"Right here, I did, for a fac'" chuckled the farmer.

"But it's warm down here and it made the snow soft."

"Of course!" cried Nan Sherwood. "The stale air from the cars would naturally make the roof of the tunnel soft."

"My goodness! Can't you see the train at all from up there?" Bess demanded. "Is it all covered up?"

"I reckon the ingin's out o' the snow. She's steamin' and of course she'd melt the snow about her boiler and stack," the farmer said. "But I didn't look that way."

"Say!" demanded Bess, with some eagerness. "Is that Peleg's house near?"

"Peleg Morton? Why, 'tain't much farther than ye kin hear a pig's whisper," said Mr. Snubbins. "I'm goin' right there, myself. My woman wants ter know is Celia all right. She's some worrited, 'cause Celia went over to visit Peleg's gal airly yesterday mornin' an' we ain't seen Celia since."

Mr. Carter came back with one of the brakemen just then, bearing a can of milk. The kindly conductor had found a tin plate, too-a section of the fireman's dinner kettle-and into this he poured some of the milk for the hungry little spaniel.

"There you are, Buster," he said, patting the dog, beside which Nan knelt to watch the process of consumption-for the puppy was so hungry that he tried to get nose, ears and fore-paws right in the dish!

"You're awfully kind," Nan said to Mr. Carter. "Now the little fellow will be all right."

"You better get him out of the way of that fat man," advised the conductor. "He owns the dog, you know. Bulson, I mean. He's forward in the other car, gourmandizing himself on a jar of condensed milk. I let him have one can; but I'm going to hold the rest against emergency. Now that the snow has stopped falling," he added cheerfully, as he passed on, "they ought to get help to us pretty soon."

The puppy was ready to cuddle down in his carrier and go to sleep when he had lapped up the milk. Nan wiped his silky ears with her pocket handkerchief, and his cunning little muzzle as well, and left him with a pat to go and seek Bess.

She found her chum still talking with Mr. Snubbins in the opening between the two cars. "Oh, Nan!" cried the impulsive one, rushing to meet her chum. "What do you think?"

"On what subject, young lady-on what subject?" demanded Nan, in her most dictatorial way, and aping one of the teachers at Lakeview Hall.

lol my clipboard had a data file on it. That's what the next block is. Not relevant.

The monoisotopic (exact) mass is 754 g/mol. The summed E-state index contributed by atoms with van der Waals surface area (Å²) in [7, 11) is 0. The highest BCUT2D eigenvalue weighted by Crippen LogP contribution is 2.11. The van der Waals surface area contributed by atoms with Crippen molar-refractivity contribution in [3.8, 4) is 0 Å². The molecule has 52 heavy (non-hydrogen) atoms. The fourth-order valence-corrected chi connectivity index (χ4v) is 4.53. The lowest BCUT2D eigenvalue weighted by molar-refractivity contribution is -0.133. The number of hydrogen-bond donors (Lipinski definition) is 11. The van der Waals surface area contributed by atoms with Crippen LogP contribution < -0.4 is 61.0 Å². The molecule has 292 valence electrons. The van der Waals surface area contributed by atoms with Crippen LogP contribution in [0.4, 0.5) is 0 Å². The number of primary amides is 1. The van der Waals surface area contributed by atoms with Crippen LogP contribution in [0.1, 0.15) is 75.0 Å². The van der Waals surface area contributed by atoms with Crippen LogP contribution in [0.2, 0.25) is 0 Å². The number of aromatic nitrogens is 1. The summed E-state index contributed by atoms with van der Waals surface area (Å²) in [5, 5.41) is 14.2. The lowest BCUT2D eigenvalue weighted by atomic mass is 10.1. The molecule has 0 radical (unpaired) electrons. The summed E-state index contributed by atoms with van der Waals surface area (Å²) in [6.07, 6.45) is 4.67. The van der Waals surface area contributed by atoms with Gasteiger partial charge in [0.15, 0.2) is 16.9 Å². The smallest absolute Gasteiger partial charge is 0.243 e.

"On the subject of eats!" laughed Bess.

"Oh, my dear! Don't talk about it, please! If you drew a verbal picture of a banquet right now," Nan declared, "I'd eat it, verb and all."

"Do be sane and sensible," said Bess, importantly. "We're going out to supper. Now, wait! don't faint, Nan. This Mr. Snubbins is a dear! Why, he is a regular angel with chin whiskers-nothing less."

"He's never invited us to his house for supper?"

"No. His home is too far. But he says we can come along with him to Peleg's house and they will welcome us there. They are very hospitable people, these Mortons, so our angel says. And he and his daughter, Celia, will come back with us. And we can buy something there at the Mortons' to help feed the hungry children aboard the train."

That last appealed to Nan Sherwood, if nothing else did. There was but a single doubt in her mind.

"Oh, Bess!" she cried. "Do you think we ought to go? Shouldn't we ask permission?"

"Of whom?" demanded Bess, in surprise. "Surely the train won't steam off and leave us," and she broke into a laugh. "Oh, come on, Miss Fussbudget! Don't be afraid. I've been asking permission a dozen times a day for more than three months. I'm glad to do something 'off my own bat,' as my brother Billy says. Come on, Nan."

So Nan went. They found Mr. Si Snubbins, "the angel with chin whiskers," ready to depart. He climbed up first and got upon the crust of the snow; then he helped both girls to mount to his level. So another adventure for Nan and Bess began.